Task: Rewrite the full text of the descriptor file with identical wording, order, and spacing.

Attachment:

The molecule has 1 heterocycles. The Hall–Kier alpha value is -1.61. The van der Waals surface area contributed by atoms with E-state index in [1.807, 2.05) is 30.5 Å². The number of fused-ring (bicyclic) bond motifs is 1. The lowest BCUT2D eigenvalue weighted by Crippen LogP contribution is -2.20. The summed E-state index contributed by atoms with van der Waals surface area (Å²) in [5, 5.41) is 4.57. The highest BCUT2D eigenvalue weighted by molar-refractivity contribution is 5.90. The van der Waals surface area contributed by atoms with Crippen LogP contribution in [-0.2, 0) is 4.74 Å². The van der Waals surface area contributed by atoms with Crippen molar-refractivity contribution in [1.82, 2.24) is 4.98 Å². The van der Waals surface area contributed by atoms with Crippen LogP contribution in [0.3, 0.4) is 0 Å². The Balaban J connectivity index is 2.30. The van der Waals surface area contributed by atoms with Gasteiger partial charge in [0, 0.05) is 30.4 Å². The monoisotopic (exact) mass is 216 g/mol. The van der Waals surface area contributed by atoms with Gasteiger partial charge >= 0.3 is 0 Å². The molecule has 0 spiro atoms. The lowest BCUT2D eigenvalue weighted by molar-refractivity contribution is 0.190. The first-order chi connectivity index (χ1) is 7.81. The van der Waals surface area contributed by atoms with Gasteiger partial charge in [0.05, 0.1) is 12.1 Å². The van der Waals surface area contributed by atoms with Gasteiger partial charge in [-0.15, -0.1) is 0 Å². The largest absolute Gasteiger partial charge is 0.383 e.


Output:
The molecule has 1 heterocycles. The Hall–Kier alpha value is -1.61. The van der Waals surface area contributed by atoms with E-state index in [1.807, 2.05) is 30.5 Å². The number of fused-ring (bicyclic) bond motifs is 1. The lowest BCUT2D eigenvalue weighted by Crippen LogP contribution is -2.20. The summed E-state index contributed by atoms with van der Waals surface area (Å²) in [5, 5.41) is 4.57. The highest BCUT2D eigenvalue weighted by molar-refractivity contribution is 5.90. The van der Waals surface area contributed by atoms with Crippen LogP contribution in [-0.2, 0) is 4.74 Å². The van der Waals surface area contributed by atoms with Crippen molar-refractivity contribution in [1.82, 2.24) is 4.98 Å². The van der Waals surface area contributed by atoms with Crippen LogP contribution in [0.3, 0.4) is 0 Å². The Balaban J connectivity index is 2.30. The van der Waals surface area contributed by atoms with Gasteiger partial charge in [0, 0.05) is 30.4 Å². The monoisotopic (exact) mass is 216 g/mol. The van der Waals surface area contributed by atoms with Gasteiger partial charge >= 0.3 is 0 Å². The molecule has 0 spiro atoms. The lowest BCUT2D eigenvalue weighted by molar-refractivity contribution is 0.190. The first-order chi connectivity index (χ1) is 7.81. The van der Waals surface area contributed by atoms with Gasteiger partial charge in [0.05, 0.1) is 12.1 Å². The van der Waals surface area contributed by atoms with Gasteiger partial charge in [-0.15, -0.1) is 0 Å². The largest absolute Gasteiger partial charge is 0.383 e.